Gilpin was one of the first woman to photograph the natural landscape and received praise from her male counterparts such as Ansel Adams. The main goal of her photography was to capture Southwest Native culture and show the connection between Native people and the land. This differs significantly from male photographers at the time who excluded Native people from their photography. Gilpin spent time with the Navajo people and came to have a deep appreciation for their traditions and their connection with the land. She attempts to show this connection through her photos of the natural, untouched landscapes in which the Navajo people lived."

Pictured: Laura Gilpin, Navaho Sacred Mountain of the East, 1953, gelatin silver print, de Saisset Museum permanent collection, Santa Clara University, Focus Gallery Collection, Helen Johnson Bequest, 6.33.1989
Note: Gilpin's original title for this photograph utilizes the spelling "Navaho."

#exhibitions #universitymuseum #photography

Student-curated exhibition "Indentity in the Landscape" invites viewers to contemplate the various types of relationships between people and the landscape through .

Below is an excerpt from one of their object labels. You can view (and read) their entire virtual exhibition on our website: https://www.scu.edu/desaisset/exhibitions/arth140/identityinthelandscape/

"Navaho Sacred Mountain of the East by Laura Gilpin is an expansive landscape photograph focused on the snow-covered mountains in the background as well as the desert land in the foreground. There is an unaltered, winding river that cuts through the frame which portrays a common theme in Gilpin’s photographs of the wild landscape. The viewer takes on an elevated view of the Earth in order to absorb the complete scene. The mountains and valley are equally appreciated in the frame as the viewer’s eye travels from the river below to the mountains above.

Navaho Sacred Mountain of the East replaces a traditional, colonial map and attempts to redefine what belongs to the Navajo people through the photography of an expansive landscape. During the 20th century, the Navajo people were being displaced and had to negotiate what land belonged to them. Photographing the sacred mountains and valley below reclaimed the sovereignty of the land which belonged to the Navajo people.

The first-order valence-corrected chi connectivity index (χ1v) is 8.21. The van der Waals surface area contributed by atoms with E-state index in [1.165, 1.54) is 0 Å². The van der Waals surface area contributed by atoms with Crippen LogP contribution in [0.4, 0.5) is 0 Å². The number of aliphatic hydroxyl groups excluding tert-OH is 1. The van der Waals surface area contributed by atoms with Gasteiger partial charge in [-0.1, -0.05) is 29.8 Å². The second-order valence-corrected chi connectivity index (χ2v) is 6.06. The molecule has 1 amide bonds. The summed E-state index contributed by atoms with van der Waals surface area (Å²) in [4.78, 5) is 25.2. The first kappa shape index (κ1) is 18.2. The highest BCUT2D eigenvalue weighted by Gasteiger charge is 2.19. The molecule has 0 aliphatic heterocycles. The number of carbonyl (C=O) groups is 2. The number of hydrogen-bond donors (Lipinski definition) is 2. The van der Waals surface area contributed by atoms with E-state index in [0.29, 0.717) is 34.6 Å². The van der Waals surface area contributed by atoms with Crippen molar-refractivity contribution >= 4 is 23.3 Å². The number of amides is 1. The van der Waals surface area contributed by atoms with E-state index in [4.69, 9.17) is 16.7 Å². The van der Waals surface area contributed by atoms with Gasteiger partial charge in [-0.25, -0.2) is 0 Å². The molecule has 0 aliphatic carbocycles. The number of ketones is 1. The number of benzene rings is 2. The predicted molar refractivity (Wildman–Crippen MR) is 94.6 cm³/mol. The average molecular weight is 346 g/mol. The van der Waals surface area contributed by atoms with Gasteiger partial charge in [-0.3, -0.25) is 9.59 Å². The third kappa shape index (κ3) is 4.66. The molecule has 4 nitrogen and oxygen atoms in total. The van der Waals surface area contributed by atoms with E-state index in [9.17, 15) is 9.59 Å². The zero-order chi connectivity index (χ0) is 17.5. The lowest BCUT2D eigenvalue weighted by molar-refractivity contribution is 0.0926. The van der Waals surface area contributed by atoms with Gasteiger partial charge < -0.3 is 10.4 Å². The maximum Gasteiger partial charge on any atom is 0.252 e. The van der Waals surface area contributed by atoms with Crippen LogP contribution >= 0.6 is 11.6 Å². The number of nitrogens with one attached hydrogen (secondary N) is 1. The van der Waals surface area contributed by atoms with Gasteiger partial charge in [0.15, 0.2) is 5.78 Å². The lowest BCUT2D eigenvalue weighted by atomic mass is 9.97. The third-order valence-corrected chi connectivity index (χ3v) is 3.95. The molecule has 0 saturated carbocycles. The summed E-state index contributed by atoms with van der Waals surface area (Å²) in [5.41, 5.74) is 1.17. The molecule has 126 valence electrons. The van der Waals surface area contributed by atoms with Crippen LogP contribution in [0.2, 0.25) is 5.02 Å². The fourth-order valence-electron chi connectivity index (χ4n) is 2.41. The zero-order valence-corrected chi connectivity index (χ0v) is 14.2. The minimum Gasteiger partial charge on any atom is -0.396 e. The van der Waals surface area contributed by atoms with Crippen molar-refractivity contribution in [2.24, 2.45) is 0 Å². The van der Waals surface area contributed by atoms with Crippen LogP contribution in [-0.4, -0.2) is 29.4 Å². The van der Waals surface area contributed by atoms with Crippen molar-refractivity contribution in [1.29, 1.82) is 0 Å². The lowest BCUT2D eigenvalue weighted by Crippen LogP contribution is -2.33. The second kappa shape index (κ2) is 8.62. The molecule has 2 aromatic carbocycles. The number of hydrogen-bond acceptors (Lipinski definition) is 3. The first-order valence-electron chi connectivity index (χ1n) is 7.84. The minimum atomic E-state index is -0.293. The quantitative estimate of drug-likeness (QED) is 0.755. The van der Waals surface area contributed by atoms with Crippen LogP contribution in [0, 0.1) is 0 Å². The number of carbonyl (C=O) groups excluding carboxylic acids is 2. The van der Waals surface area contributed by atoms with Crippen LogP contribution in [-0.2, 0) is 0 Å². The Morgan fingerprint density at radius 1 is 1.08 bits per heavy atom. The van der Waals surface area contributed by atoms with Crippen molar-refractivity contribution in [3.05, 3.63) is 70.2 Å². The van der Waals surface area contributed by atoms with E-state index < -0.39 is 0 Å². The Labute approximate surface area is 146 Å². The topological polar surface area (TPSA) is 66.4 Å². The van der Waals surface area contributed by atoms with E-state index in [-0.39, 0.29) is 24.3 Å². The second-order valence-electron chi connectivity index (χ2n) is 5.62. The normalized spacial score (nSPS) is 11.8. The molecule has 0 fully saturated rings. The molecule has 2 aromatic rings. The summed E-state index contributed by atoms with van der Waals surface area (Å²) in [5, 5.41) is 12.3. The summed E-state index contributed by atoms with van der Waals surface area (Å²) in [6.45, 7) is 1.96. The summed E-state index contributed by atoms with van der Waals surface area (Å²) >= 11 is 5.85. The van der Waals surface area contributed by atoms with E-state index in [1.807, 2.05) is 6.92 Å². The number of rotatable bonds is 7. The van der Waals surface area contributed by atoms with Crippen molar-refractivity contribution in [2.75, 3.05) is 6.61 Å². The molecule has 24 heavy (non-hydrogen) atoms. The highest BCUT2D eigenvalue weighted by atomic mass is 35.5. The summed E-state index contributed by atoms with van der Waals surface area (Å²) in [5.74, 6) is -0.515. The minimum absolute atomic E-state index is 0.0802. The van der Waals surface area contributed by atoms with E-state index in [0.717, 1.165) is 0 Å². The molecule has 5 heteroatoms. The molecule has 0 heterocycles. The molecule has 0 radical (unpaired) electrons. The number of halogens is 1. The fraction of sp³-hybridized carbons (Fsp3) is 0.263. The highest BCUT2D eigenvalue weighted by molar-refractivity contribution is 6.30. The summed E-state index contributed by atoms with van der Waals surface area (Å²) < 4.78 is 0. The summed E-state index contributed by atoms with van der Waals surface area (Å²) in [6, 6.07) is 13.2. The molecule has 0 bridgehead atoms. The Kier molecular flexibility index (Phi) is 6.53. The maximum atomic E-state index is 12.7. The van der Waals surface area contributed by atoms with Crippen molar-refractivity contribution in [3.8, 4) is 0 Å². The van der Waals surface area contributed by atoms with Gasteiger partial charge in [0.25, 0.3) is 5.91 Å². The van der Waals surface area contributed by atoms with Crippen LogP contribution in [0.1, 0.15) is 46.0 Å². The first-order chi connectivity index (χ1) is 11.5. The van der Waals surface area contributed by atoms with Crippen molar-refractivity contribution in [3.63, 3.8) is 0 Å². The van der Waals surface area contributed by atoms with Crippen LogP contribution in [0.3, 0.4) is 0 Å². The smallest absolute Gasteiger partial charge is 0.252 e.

Gilpin was one of the first woman to photograph the natural landscape and received praise from her male counterparts such as Ansel Adams. The main goal of her photography was to capture Southwest Native culture and show the connection between Native people and the land. This differs significantly from male photographers at the time who excluded Native people from their photography. Gilpin spent time with the Navajo people and came to have a deep appreciation for their traditions and their connection with the land. She attempts to show this connection through her photos of the natural, untouched landscapes in which the Navajo people lived."

Pictured: Laura Gilpin, Navaho Sacred Mountain of the East, 1953, gelatin silver print, de Saisset Museum permanent collection, Santa Clara University, Focus Gallery Collection, Helen Johnson Bequest, 6.33.1989